Youth is Wasted on the Young.

The Twenty-Fifth Saturday of Ordinary Time; or, the Memorial of the Blessed Virgin Mary on Saturday.

Lessons from the secondary feria, according to the ordinary form of the Roman Rite:

• Ecclesiastes 11: 9—12: 8.
• Psalm 90: 3-6, 12-14, 17.
• Luke 9: 43-45.

When a Mass for the memorial is taken, lessons from the feria as above, or any lessons from the common of the Blessed Virgin Mary.

Ember Saturday of the Holy Cross; and, the Commemoration of Our Lady of Ransom.*

Lessons from the feria, according to the extraordinary form of the Roman Rite:

• Leviticus 23: 26-31.
[Gradual] Psalm 78: 9-10.
• Hebrews 9: 2-12.
[Tract] Psalm 116: 1-2.
• Luke 13: 6-17.
• Leviticus 23: 39-43.
[Gradual] Psalm 83: 10, 9.
• Micah 7: 14, 16, 18-20.
[Gradual] Psalm 89: 31, 1.
• Zechariah 8: 14-19.
[Gradual] Psalm 140: 2.
• Daniel 3: 47-56.

The Eighteenth Saturday after Pentecost; and, the Feast of the Holy Martyr, First Among Women & Equal to the Apostles, Thecla.**

First & third lessons from the pentecostarion, second & fourth from the menaion, according to the Ruthenian recension of the Byzantine Rite:

• I Corinthians 15: 58—16: 3.
• II Timothy 3: 10-15.
• Luke 4: 31-36.
• Matthew 25: 1-13.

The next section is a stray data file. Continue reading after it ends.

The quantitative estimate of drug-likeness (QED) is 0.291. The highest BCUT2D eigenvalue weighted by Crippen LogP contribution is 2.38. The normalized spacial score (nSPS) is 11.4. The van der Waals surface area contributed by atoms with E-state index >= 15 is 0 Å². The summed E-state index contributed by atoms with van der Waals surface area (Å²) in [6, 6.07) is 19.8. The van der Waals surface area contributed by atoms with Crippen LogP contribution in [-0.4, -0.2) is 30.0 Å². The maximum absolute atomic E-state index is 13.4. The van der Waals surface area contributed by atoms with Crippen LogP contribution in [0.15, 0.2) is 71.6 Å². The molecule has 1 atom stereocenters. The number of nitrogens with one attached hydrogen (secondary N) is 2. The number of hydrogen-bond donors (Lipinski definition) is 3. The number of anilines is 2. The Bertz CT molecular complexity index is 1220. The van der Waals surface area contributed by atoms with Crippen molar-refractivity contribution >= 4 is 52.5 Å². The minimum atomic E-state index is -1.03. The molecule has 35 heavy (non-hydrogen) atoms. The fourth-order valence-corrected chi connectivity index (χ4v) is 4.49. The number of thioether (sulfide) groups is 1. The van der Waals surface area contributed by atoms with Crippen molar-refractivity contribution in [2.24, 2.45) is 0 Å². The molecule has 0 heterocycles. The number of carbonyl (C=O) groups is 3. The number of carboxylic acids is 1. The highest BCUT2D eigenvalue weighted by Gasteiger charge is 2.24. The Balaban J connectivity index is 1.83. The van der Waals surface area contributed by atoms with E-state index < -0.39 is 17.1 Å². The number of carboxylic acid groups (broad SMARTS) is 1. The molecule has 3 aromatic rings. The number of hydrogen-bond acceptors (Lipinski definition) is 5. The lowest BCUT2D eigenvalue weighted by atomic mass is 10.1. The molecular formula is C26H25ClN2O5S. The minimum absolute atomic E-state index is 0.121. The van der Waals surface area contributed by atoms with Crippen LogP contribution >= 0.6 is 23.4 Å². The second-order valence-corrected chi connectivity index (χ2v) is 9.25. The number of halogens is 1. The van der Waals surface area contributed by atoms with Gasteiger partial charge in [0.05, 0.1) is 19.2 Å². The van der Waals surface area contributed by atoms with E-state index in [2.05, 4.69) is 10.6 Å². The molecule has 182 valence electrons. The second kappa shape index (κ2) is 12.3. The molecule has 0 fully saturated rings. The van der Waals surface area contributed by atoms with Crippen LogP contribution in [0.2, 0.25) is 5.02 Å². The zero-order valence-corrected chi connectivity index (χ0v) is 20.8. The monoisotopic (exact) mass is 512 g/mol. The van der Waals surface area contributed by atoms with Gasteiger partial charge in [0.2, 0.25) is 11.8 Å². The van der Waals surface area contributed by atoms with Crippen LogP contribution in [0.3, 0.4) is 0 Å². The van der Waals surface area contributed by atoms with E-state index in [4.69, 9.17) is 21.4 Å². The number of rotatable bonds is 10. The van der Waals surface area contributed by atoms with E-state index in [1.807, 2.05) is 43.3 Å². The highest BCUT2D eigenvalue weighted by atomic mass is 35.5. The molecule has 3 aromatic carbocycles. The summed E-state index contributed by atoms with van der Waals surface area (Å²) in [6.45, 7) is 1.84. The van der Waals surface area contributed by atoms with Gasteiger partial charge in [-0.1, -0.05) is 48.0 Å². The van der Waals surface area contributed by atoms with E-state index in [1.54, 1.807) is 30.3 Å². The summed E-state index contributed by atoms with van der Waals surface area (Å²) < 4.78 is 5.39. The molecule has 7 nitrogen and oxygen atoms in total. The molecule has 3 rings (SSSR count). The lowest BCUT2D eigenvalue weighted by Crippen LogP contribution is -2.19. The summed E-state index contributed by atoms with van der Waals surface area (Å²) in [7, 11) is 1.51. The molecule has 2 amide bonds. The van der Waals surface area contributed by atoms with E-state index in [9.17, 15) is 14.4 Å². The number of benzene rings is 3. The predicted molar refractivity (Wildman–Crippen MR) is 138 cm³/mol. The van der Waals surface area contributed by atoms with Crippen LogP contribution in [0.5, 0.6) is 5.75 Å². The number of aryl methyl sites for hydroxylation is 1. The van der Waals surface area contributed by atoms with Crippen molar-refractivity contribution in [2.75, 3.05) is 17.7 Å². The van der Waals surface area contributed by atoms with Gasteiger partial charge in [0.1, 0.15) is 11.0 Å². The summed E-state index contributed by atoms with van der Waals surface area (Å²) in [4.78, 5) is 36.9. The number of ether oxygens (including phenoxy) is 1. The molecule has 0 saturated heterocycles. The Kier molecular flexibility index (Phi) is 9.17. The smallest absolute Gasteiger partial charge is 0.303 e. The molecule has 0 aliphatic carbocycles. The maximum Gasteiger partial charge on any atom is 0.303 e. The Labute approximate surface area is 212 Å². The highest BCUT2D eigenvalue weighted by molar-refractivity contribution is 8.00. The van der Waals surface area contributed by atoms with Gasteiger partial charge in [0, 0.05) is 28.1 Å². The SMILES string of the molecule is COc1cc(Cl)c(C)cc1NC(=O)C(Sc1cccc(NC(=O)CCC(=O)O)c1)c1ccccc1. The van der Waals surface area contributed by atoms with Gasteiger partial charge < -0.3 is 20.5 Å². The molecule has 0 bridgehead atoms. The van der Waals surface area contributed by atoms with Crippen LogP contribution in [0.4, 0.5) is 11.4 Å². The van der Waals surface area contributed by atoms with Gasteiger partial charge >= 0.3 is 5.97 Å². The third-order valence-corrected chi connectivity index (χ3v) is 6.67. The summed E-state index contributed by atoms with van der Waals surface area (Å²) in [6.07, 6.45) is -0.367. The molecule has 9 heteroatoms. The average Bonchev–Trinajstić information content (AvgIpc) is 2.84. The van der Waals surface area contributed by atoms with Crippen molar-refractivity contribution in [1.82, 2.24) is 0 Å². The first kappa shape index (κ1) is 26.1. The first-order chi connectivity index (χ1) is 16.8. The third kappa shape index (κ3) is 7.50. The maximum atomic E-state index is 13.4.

7:47 AM 9/24/2016 — When I offered to you some reflections on the Bible’s wisdom literature, principally the two books from which we have been reading this week in our first lessons—Proverbs and Ecclesiastes—I had maligned them in a sense for being included in the Bible for extraneous reasons, inasmuch as they are little more than a collection of sayings amounting to not much more than home-spun wisdom; but, the passage we read in today’s first lesson from Ecclesiastes is one to which many of us can relate. Qoheleth, whom I pointed out to you before is not the author of this book but it’s editor, concludes the book with an editorial comment which is at the same time true and poignant: a beautiful expression of his appreciation for the sweetness of youth and an admonition that we should enjoy life to the full while we have it, always remembering God’s judgment.
     It’s curious that he should reflect in this way, given that the Jews of his time had no refined notion of an afterlife, and wouldn’t until the advent of the Pharisees only some sixty years or so before the birth of our Lord; nevertheless, here it is. It’s therefore understandable that he doesn’t say much about this judgment, but which he is clearly associating with death. We relate to it because many of us here are in that last stage of our lives: we’ve had all the new experiences we’re going to have—for the most part—and the next new thing we have to look forward to is leaving this world for the next. For a person of faith that’s not a bad thing, but it makes us reflective and retrospective—at least it does me—and we can share Qoheleth’s sadness over the fact that life is so short, and there’s so much we stand to leave behind.